• No, my comment wasn't anti-military. My problem is with the lack of game-changers.

      • by Anonymous Coward

        Pork barrel spending didn't get the Challenger astronauts killed. What got them killed was people trying to please an administration obsessed with PR, plus corporate management. No, Reagan didn't personally order them to fly and as much as I think he was the worst thing that ever happened to the US I truly think he would have told them not to had he been informed of the situation. He was not. His handlers though were evil people who just wanted their PR stunt and I'm certain NASA knew that without actua

    • My country does useless stuff with the tax-payers money but who (ok, maybe someone) didn't wanted to experience space travel in their life time and so on?

      USA & NASA has done so much in the area and I think it would had been ok if other nations such as mine (Sweden in this case) would had chipped in to do even more. ESA may do some but to get the really big things done you need the real big budgets I guess =P.

      Guess the same could be said about say the North korean rockets and the money spent previously i

    • Re:About time (Score:5, Interesting)

      by Richard_at_work ( 517087 ) <richardprice@noSPAm.gmail.com> on Sunday February 21, 2016 @07:30AM (#51551945)

      Well, the X-15 was an experimental aircraft, the capabilities of which we understand enough today to not need to repeat - our current technological limit that is being tested is air breathing hypersonic aircraft, not rocket propelled hypersonic aircraft. Rocket propelled hypersonics are a "solved problem", so why do we need to keep spending money there?

      The SR-71 can be equaled or exceeded by several countries today, but the reality is that it was a costly aircraft that was superseded by satellites and the aircraft it was intended to replace (the U-2). If a mission requirement for the SR-71 was ever to come around again, a new aircraft will be built - and as it stands, feasability studies are being undertaken into a hypersonic SR-72... The SR-71 simply outlived its usefulness, and the world moved on.

      Unless you are suggesting the US government should be spending money on useless, ego boosting, prestige projects rather than actually advancing technology across a broader range of areas, what do you suggest should be being done?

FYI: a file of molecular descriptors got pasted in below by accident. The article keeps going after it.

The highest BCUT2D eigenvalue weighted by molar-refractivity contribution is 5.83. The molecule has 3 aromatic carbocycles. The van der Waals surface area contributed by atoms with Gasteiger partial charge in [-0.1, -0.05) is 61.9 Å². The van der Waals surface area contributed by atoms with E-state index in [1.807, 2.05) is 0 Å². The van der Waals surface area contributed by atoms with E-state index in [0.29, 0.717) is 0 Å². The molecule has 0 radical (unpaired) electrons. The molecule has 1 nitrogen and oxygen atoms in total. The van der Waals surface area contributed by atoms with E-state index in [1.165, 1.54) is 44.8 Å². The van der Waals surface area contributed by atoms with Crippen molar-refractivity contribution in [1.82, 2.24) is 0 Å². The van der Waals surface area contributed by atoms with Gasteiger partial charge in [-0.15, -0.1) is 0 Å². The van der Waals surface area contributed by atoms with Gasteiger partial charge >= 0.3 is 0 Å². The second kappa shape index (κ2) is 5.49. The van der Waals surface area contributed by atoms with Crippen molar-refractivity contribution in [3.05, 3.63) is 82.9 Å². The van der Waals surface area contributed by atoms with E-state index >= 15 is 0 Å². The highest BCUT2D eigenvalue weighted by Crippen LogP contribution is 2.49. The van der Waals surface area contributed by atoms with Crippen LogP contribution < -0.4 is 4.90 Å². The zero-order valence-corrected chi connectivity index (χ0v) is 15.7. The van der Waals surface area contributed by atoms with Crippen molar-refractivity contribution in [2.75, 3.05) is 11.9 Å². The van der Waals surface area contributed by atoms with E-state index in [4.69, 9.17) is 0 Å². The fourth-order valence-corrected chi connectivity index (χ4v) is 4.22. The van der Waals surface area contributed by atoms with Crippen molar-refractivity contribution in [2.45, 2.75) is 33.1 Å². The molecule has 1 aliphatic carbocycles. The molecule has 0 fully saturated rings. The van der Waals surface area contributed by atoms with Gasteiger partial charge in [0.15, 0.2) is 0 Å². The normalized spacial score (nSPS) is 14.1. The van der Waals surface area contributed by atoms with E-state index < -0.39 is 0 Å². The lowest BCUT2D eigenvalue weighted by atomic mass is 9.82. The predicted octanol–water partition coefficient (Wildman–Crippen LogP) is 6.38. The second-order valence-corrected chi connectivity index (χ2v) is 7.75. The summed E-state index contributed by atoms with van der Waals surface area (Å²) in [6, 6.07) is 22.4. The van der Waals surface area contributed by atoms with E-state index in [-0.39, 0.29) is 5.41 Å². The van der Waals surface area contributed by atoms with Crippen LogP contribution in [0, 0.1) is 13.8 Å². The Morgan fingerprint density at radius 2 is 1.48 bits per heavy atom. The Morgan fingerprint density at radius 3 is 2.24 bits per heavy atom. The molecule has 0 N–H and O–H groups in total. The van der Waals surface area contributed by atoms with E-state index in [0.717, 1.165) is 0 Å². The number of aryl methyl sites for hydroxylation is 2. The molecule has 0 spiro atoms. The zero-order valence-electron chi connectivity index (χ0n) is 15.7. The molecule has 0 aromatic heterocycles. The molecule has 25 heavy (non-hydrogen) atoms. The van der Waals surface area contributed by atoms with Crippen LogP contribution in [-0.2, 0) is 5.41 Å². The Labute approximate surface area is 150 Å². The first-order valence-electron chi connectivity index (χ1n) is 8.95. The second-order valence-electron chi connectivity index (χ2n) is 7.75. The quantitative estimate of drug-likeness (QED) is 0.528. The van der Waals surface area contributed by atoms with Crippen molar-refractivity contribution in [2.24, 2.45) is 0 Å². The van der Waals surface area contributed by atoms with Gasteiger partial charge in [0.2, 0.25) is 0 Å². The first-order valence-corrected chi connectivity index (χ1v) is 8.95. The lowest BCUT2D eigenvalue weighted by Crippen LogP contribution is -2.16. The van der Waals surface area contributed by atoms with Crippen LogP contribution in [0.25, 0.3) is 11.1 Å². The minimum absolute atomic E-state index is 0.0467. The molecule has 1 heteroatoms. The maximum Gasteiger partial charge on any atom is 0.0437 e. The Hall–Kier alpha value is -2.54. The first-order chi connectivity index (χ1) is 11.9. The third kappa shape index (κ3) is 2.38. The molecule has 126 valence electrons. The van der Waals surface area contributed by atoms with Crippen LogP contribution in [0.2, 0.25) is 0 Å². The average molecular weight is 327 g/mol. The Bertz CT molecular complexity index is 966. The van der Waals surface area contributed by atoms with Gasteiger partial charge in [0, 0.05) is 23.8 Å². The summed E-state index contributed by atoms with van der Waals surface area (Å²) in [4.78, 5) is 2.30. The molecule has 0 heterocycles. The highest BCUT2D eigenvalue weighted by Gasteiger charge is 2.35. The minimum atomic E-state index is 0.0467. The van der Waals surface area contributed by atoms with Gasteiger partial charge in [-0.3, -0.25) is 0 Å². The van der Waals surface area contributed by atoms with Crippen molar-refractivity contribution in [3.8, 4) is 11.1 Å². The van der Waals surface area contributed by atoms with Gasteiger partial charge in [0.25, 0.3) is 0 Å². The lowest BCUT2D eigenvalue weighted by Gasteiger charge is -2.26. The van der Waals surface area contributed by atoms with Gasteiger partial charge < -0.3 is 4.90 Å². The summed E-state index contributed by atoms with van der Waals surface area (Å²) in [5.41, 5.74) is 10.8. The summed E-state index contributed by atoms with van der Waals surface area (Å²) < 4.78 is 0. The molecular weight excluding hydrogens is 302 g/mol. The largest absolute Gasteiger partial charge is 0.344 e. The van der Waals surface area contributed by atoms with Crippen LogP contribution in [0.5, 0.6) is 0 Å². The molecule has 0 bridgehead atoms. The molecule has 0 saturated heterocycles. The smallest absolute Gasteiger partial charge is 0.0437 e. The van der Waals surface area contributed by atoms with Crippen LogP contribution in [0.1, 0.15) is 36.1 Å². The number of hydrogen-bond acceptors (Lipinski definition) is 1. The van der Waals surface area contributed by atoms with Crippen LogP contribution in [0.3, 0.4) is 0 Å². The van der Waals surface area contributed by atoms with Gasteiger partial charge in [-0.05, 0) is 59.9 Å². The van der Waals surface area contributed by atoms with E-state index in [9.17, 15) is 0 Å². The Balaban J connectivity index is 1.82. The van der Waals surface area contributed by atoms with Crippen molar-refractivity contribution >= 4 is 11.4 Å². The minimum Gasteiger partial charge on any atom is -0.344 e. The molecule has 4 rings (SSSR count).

• There is no publicly acknowledged air-vehicle with the flight envelope of either the X-15 or the SR-71 in routine operation. Period. There are other platforms that can perform SOME of the operational capabilities of the Blackbird.

        I agree 100% on the air-breathing, hypersonic air-breathing being hard - but if we had continued working on air-vehicles like the X-7 "Flying stove pipe" who knows where we would be now.

        I'm not quite sure what you mean by "ego projects". Many projects that critics would throw th

    • Progress (Score:4, Insightful)

      by sjbe ( 173966 ) on Sunday February 21, 2016 @10:04AM (#51552169)

      Is there anything in the air today that can compare to the X-15 or the Blackbird?

      Sure. On what specific basis are you comparing? Speed? Stealth? Utility? Efficiency? Avionics? Reliability? I'd be happy to provide you examples in any specific category you care to mention. We retired the Blackbird because we've exceeded what it could do in most ways. The X15 was an experiment and we've long since had the capability to exceed what it can do in literally every respect. What is the point of duplicating it today? Sure they were cool and cutting edge for their time but that time was a loooong time ago.

      Furthermore remember that some of the most advanced stuff is still classified. We didn't know much about the SR71 for much of its early operational history. Stuff like the B2 and F117 were almost complete surprises when they were unveiled. Quite likely there is some pretty nifty classified stuff the US military is working on that we know little/nothing about.